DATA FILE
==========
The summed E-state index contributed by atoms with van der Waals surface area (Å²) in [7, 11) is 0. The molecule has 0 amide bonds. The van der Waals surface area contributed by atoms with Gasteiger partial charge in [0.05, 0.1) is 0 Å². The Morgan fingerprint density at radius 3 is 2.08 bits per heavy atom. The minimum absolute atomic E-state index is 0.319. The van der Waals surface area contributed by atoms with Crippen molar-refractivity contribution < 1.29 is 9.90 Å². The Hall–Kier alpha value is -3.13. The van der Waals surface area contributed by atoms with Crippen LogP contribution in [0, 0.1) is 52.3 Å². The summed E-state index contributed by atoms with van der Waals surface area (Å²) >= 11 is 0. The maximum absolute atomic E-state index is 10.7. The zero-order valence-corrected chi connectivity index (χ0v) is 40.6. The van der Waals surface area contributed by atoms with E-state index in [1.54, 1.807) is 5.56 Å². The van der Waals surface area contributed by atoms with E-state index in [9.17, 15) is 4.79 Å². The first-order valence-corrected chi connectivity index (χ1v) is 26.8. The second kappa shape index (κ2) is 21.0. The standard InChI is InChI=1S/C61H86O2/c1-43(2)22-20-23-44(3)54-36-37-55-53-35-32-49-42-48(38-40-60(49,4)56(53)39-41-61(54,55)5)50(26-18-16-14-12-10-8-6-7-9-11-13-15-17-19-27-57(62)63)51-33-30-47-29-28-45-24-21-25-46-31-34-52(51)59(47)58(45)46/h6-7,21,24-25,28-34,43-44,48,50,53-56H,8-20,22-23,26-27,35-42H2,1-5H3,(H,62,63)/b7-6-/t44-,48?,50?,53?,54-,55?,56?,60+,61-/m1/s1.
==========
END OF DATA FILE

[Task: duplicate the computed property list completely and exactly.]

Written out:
The summed E-state index contributed by atoms with van der Waals surface area (Å²) in [7, 11) is 0. The molecule has 0 amide bonds. The van der Waals surface area contributed by atoms with Gasteiger partial charge in [0.05, 0.1) is 0 Å². The Morgan fingerprint density at radius 3 is 2.08 bits per heavy atom. The minimum absolute atomic E-state index is 0.319. The van der Waals surface area contributed by atoms with Crippen molar-refractivity contribution < 1.29 is 9.90 Å². The Hall–Kier alpha value is -3.13. The van der Waals surface area contributed by atoms with Crippen LogP contribution in [0, 0.1) is 52.3 Å². The summed E-state index contributed by atoms with van der Waals surface area (Å²) >= 11 is 0. The maximum absolute atomic E-state index is 10.7. The zero-order valence-corrected chi connectivity index (χ0v) is 40.6. The van der Waals surface area contributed by atoms with E-state index in [1.54, 1.807) is 5.56 Å². The van der Waals surface area contributed by atoms with E-state index in [9.17, 15) is 4.79 Å². The first-order valence-corrected chi connectivity index (χ1v) is 26.8. The second kappa shape index (κ2) is 21.0. The standard InChI is InChI=1S/C61H86O2/c1-43(2)22-20-23-44(3)54-36-37-55-53-35-32-49-42-48(38-40-60(49,4)56(53)39-41-61(54,55)5)50(26-18-16-14-12-10-8-6-7-9-11-13-15-17-19-27-57(62)63)51-33-30-47-29-28-45-24-21-25-46-31-34-52(51)59(47)58(45)46/h6-7,21,24-25,28-34,43-44,48,50,53-56H,8-20,22-23,26-27,35-42H2,1-5H3,(H,62,63)/b7-6-/t44-,48?,50?,53?,54-,55?,56?,60+,61-/m1/s1.